The Roundup -

Do you know some of these serious risks that can be related to Diabetes, PAD and Peripheral Neuropathy?


Some major, common complications of Diabetes Mellitus (DM) include coronary artery disease, peripheral artery disease, stroke, nephropathy, neuropathy, and retinopathy. Tragically many with diabetes or other circulation problems eventually require lower limb amputations. Those with DM should consider target goals that include HbA1c <7%, Systolic blood pressure ~135 and diastolic blood pressure ~80, Blood glucose 70-130 before meals.

Diabetic neuropathy affects ~50% of people with Diabetes. Peripheral neuropathy is the damage to nerves that carry sensory and motor information to and from the brain to the arms and legs (often referred to as "stocking-glove"). This can cause pain, loss of sensation and weakness. Furthermore, peripheral neuropathy commonly starts in the hands and toes and progresses to the arms and legs. Common causes of peripheral neuropathy include diabetes, excessive alcohol, cancer, lupus, exposure to poisons and trauma.

The American Diabetes Association now recommends people with DM be screened annually for Peripheral Artery Disease (PAD). Less than 20% of people with PAD are diagnosed (most missed by not removing shoes during an exam). PAD undiagnosed becomes critical limb ischemia- not enough blood is delivered to the tissue to keep tissue alive. Within one year of onset of this critical limb ischemia 25% will die and 25% will require major amputation. It's best diagnosed using Doppler.

Other risk factors for lower limb amputation include:

• Absence of protective sensation due to peripheral neuropathy (Monofilament testing),

• Arterial insufficiency

• Foot deformity and callus formation resulting in focal areas of high pressure

• Autonomic neuropathy causing decreased sweating and dry, fissured skin.

• Limited joint mobility

• Obesity

• Impaired vision

• Poor glucose control leading to impaired wound healing

• Poor footwear that causes skin breakdown or inadequately protects the skin from high pressure and shear forces

• History of foot ulcer or lower extremity amputation

Up to 30 % of individuals with amputations undergo contralateral limb amputation within 1-3 years. Education and taking preventative measures is imperative!

LEAP (frog???)

What is LEAP?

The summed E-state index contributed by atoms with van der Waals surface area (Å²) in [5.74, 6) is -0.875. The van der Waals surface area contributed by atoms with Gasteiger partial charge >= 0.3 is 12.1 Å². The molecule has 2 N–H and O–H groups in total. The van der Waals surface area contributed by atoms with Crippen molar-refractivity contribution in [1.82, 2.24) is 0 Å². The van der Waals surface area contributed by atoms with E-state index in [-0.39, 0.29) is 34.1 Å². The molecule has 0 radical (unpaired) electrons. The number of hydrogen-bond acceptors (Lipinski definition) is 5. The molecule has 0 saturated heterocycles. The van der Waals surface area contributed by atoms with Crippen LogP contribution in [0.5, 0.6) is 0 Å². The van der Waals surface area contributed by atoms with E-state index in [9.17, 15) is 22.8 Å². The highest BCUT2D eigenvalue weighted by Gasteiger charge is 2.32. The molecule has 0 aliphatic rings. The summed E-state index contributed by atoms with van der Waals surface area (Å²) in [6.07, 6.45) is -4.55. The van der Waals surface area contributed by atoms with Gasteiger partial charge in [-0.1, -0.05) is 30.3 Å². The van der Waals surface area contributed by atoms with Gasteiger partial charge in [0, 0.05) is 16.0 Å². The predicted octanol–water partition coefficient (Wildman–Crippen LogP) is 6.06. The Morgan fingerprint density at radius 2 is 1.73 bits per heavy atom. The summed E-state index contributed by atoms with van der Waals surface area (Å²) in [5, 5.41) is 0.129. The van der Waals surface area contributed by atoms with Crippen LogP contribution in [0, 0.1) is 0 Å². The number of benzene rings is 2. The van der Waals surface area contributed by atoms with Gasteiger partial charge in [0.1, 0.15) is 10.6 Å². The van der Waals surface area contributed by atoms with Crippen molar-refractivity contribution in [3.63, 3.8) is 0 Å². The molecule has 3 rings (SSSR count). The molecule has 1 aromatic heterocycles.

LEAP stands for Lower Extremity Amputation Prevention. It's a comprehensive program that can dramatically reduce the risk for lower extremity amputations for those with Diabetes. The 5-Step program consists of Annual Foot Screening, Patient Education, Daily Self-Inspection, Footwear Selection, and Management of Simple Foot Problems.

Do you know about Monofilament and Vibratory screening?

Examination is key! Annual foot screening as mentioned above is a prevention screening to identify those who have lost protective sensation. With loss of protective sensation normal walking can result in such injuries. One method for examination for peripheral neuropathy is checking vibratory sense and monofilament. Inability to perceive the 128-Hz tuning fork or to feel a 10-g (5.07) monofilament on the bottom of the foot identifies people who are at increased risk of developing a foot ulcer, which is the leading cause for non-traumatic amputations leading to a 40-60% risk for 5-year mortality. The 2 tests should be performed at least every year.

Are there others things to consider?

Foot Care! Have your feet checked EVERY TIME you see your doctor.

• Check your feet everyday, top and bottom (use a mirror), and you many need help- let someone else look. Look between your toes. Look for cuts, blisters, sores, swelling, dry skin, cracks. Call your doctor to report a problem.

• Corn and Callous care- rub gently with dry towel, NO corn plasters. If you have corn or callous buildup, go to the foot specialist to get them trimmed.

• Nail care- cut toenails straight across, smooth edges with emery board. NO scissors, knife or razor blades!

• Skin care- Check water temperature, wash feet everyday and pat dry with a towel. Dry between toes. Treat dry skin with an appropriate lotion, warm cold feet and NO heating pad or hot water soaking.

• Shoe selection- ALWAYS check inside of shoes before wearing them. Wear clean socks with no holes, seams, wrinkles or mendings. NO plastic flip-flops, pointy toed shoes or barefoot. Shoes that fit protect your feet: There should be a thumbs width between the end of the shoes and the end of the toe. Make sure someone measures your foot for you (don't rely on how the shoe "feels"). You may ask the health care professional to check your shoes before you wear them.

For more information you can go online


At the tenth annual Community Health Fair, there will be screening for protective sensation using Monofilaments and vibratory sensation using the tuning forks. Stop by Sidney Health Center's Physical Therapy booth to receive your free screening, instructions for foot care, and learn more about what you can do to help prevent risk of injury or amputation. The Physical Therapy booth will have a Physical Therapist available to answer any questions.


Reader Comments(1)

chiefsfan37 writes:

Has anyone here looked into topical pain management to fight neuropathy pain? These prescription pain gels provide relief when and where you need it with no side effects or pills. I highly suggest looking into it. If you want to know more, please ask or look up A&R Pharmacy. They answered all my questions and got me on the path to living normally again.


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